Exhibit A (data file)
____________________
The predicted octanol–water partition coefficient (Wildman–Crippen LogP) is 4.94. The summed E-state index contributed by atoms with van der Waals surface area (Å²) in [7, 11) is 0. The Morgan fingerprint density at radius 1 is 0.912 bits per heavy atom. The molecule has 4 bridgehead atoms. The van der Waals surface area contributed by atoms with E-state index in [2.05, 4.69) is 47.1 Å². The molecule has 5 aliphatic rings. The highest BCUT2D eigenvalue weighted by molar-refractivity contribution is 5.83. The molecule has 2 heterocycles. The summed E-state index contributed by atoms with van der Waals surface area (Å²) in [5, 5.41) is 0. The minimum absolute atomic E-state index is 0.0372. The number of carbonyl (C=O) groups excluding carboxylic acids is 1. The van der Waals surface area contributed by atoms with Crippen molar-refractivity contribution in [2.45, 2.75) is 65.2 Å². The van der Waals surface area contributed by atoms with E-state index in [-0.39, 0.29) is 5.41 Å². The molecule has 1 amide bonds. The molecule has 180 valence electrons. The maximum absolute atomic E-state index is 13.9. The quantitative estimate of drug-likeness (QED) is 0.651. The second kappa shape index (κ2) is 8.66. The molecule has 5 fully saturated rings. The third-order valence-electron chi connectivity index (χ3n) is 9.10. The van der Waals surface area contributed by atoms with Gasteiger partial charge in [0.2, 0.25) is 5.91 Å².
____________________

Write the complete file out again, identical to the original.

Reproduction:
The predicted octanol–water partition coefficient (Wildman–Crippen LogP) is 4.94. The summed E-state index contributed by atoms with van der Waals surface area (Å²) in [7, 11) is 0. The Morgan fingerprint density at radius 1 is 0.912 bits per heavy atom. The molecule has 4 bridgehead atoms. The van der Waals surface area contributed by atoms with E-state index in [2.05, 4.69) is 47.1 Å². The molecule has 5 aliphatic rings. The highest BCUT2D eigenvalue weighted by molar-refractivity contribution is 5.83. The molecule has 2 heterocycles. The summed E-state index contributed by atoms with van der Waals surface area (Å²) in [5, 5.41) is 0. The minimum absolute atomic E-state index is 0.0372. The number of carbonyl (C=O) groups excluding carboxylic acids is 1. The van der Waals surface area contributed by atoms with Crippen molar-refractivity contribution in [2.45, 2.75) is 65.2 Å². The van der Waals surface area contributed by atoms with E-state index in [-0.39, 0.29) is 5.41 Å². The molecule has 1 amide bonds. The molecule has 180 valence electrons. The maximum absolute atomic E-state index is 13.9. The quantitative estimate of drug-likeness (QED) is 0.651. The second kappa shape index (κ2) is 8.66. The molecule has 5 fully saturated rings. The third-order valence-electron chi connectivity index (χ3n) is 9.10. The van der Waals surface area contributed by atoms with Gasteiger partial charge in [0.2, 0.25) is 5.91 Å².